French President Emmanuel Macron has said he thinks a deal to avoid full scale war in Ukraine is possible and that it is legitimate for Russia to raise its own security concerns.
Before talks in Moscow with Russian President Vladimir Putin on Monday, he called for a “new balance” to protect European states and appease Russia.
He restated that the sovereignty of Ukraine was not up for discussion.
Russia has massed troops on Ukraine’s border but denies planning to invade.
Moscow has made a string of demands, including that the Nato defence alliance rule out Ukraine becoming a member, and that it reduce its military presence in eastern Europe.
Western countries have rejected this, instead suggesting other areas of negotiation, for example talks on cutting back nuclear weaponry.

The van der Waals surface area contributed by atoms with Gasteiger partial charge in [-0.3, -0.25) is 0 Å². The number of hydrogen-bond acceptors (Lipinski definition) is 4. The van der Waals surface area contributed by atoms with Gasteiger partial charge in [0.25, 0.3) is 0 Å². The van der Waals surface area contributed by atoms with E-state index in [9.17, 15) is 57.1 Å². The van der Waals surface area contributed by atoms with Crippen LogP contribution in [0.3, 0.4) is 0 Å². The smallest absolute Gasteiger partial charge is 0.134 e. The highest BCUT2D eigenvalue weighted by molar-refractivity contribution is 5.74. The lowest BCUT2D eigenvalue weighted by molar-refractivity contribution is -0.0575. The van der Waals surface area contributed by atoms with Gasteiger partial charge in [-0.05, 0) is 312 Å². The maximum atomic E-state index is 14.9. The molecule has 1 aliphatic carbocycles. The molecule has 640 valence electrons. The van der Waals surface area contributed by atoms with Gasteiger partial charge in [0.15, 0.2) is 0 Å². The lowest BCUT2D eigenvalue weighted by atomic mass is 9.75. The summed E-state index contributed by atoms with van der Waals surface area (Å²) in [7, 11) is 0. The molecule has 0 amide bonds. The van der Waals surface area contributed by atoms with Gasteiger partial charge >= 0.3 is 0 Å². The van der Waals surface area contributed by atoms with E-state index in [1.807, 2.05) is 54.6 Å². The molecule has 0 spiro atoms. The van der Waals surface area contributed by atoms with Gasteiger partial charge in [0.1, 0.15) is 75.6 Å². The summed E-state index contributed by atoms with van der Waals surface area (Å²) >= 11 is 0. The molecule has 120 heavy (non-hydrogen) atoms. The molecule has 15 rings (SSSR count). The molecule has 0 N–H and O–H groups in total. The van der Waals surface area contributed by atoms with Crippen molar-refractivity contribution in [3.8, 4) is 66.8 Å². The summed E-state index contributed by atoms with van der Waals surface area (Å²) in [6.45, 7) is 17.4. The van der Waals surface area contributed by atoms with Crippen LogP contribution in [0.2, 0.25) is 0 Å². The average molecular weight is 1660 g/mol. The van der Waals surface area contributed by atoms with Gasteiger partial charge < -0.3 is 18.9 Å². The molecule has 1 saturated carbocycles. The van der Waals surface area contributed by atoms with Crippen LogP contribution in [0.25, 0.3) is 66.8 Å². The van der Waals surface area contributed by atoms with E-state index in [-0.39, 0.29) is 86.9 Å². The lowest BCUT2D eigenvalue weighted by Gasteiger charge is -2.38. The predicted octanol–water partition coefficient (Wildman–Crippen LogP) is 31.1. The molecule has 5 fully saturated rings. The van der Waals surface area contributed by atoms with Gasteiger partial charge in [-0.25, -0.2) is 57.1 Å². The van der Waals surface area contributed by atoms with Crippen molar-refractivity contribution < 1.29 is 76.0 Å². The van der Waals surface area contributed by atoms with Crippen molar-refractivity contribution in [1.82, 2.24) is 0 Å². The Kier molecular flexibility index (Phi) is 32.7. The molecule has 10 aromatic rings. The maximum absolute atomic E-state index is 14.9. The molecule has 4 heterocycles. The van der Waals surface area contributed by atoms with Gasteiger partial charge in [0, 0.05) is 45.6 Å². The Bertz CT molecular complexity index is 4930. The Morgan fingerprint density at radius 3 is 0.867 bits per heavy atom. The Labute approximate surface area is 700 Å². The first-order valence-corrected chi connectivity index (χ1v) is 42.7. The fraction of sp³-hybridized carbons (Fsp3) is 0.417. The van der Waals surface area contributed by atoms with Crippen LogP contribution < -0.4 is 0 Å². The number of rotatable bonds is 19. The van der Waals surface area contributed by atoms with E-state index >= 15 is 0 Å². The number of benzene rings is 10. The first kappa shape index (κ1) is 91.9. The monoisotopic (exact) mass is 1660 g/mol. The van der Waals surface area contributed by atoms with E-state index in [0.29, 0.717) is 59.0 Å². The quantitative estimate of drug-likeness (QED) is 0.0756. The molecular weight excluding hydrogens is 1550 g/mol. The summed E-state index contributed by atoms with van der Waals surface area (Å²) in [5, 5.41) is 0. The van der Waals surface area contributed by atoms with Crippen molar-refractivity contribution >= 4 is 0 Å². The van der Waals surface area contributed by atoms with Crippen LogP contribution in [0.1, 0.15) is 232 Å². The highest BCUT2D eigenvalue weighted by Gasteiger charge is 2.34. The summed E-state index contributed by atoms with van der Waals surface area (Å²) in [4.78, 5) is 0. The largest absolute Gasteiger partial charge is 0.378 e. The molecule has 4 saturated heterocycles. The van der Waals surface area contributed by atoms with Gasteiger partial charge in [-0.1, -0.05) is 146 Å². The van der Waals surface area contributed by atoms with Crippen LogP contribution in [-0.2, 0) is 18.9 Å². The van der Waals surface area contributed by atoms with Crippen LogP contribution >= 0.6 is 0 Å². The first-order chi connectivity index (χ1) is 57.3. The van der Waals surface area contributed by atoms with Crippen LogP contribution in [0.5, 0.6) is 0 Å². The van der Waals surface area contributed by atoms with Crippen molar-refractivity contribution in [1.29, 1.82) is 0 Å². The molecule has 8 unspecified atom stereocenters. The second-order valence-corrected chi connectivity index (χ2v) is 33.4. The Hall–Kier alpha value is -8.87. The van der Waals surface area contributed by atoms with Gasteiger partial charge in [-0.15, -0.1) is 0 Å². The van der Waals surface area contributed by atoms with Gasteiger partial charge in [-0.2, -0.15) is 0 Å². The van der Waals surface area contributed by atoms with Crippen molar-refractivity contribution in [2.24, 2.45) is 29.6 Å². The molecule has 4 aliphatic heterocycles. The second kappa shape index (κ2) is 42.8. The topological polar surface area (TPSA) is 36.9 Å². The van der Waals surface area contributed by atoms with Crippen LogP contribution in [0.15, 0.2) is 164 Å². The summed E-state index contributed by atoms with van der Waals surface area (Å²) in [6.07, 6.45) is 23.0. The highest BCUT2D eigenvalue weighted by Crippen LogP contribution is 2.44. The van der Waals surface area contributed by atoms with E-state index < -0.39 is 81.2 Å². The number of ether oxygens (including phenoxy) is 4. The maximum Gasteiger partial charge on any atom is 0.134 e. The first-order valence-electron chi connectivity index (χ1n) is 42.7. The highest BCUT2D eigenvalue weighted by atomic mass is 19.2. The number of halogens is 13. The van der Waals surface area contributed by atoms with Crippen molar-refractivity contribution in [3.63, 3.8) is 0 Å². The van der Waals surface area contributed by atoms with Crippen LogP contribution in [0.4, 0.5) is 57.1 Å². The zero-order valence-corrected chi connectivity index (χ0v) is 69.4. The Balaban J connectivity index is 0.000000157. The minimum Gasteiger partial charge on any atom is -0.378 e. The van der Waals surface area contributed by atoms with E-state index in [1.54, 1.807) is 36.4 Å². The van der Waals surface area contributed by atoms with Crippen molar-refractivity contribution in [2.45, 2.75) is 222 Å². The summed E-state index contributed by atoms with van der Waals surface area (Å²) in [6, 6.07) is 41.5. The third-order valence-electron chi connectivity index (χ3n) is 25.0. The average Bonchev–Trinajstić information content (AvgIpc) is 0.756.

Mr Macron told the Journal du Dimanche newspaper that Russia’s objective was “not Ukraine, but a clarification of the rules… with Nato and the EU”.
He said he hoped his dialogue with the Russian president would be enough to prevent military conflict, and that he believed Mr Putin would be open to discussing wider issues.
Mr Macron, who also spoke with US President Joe Biden on Sunday, cautioned against expecting Moscow to take unilateral measures to de-escalate the situation and said Russia had the right to raise its own concerns.
But he said setting up dialogue with Russia could not “pass through the weakening of any European state”.
“We must protect our European brothers by proposing a new balance capable of preserving their sovereignty and peace,” he said.
“This must be done while respecting Russia and understanding the contemporary traumas of this great people and great nation.”
The trip to Moscow and then to Ukraine’s capital Kyiv the following day is being co-ordinated with German and American allies.
Mr Macron’s appearance in the international spotlight also comes ahead of France’s presidential election in April.
The French president has called for a renewed relationship with Russia before, and in January he said the EU should open its own dialogue with Moscow, rather than rely on Washington.